I assume I'm not alone in lacking the ability to tell the difference between Dynasty Warriors games (or at least, between the ones of a particular console generation). I've played, or watched friends play, DW6 and DW7, but from those experiences, I mostly remember just hitting square and triangle a lot. That's not to say that I have anything against the series -- I mean, who doesn't enjoy hacking and slashing hordes of peasants with ancient Chinese demigods, at least every now and then?
It makes sense, then, that Omega Force and Koei would want to make sure to differentiate the PlayStation Vita iteration of their long-running franchise from its console brethren.
After spending half an hour with Dynasty Warriors Next, I can confirm that it's impossible to mistake it for any other game in the series... and that's not just because it doesn't feature high-definition visuals.
Dynasty Warriors Next (PlayStation Vita)
Developer: Omega Force
Publisher: Tecmo Koei
Release: December 17, 2011 (JP) / February 22, 2012 (NA, EU) / February 23, 2012 (AUS)
System launch titles usually go out of their way to demonstrate the various features of the platform, and DWN is no different. It's designed specifically for the Vita, taking advantage of seemingly every single one of the handheld's long list of technological talents. A lot of it seemed silly to me, but there's also some genuinely interesting functionality to be found in the package.
The standard Campaign Mode lets you choose from 65 characters of various origin (Wu, Wei, Shu, Jin, and Other) and play through an episode pulled from Romance of the Three Kingdoms, the historical novel that spawned this entire franchise. It helps to know the individual stories: the subordinates you pick to bring into battle with you will be more effective if they're actually relevant to the mission. Taking into account the way many people play handhelds -- in short bursts -- Omega Force has compressed battles for the Vita, so even the longest conflicts won't take more than 20 minutes to complete.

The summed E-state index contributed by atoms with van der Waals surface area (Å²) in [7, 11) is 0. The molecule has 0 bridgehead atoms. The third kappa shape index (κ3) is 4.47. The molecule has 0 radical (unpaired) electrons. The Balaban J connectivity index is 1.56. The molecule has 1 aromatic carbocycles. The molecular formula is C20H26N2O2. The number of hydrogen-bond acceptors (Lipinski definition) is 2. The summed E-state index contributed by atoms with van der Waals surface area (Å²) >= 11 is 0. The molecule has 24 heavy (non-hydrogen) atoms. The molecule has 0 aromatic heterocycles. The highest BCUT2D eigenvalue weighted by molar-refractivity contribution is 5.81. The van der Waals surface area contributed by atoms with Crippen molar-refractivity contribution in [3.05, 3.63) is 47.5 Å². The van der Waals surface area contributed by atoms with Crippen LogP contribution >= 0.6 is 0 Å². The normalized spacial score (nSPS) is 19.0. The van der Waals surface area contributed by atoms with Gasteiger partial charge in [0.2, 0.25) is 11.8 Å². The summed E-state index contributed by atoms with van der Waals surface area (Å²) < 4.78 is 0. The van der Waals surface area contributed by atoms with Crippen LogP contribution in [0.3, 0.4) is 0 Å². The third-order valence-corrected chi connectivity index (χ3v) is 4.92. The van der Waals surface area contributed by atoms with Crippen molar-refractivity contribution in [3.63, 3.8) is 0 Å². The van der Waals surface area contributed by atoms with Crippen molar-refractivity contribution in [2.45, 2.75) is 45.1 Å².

Conquest Mode is also a single-player affair, but you can interact with friends through the Vita's web- and location-based connectivity. In case the name didn't give it away, your mission in the turn-based mode is to unite all of ancient China's disparate kingdoms under one banner, which is, of course, diplomatic phrasing for "make war on your neighbors until you've bent them all to your will." Conquest is a much more strategic setup than the campaign's set sequence of battles for each character; it resembles a game of Risk, with ancient China -- instead of the whole world -- as your playground.
Each territory on the Conquest map has its own level, and in order to be able to invade a nearby region, it must have a lower level than the place from which you're setting forth. (Invasions play out as standard campaign-like battles.) In the mode's economy, territories earn money, which can be spent on items such as buffs for your forces. The spoils of a successful invasion, in addition to increased income, include the ability to force a defeated officer to serve as an ally. Conquest strategy extends to defense, since you have to be vigilant for enemy incursions into your own lands.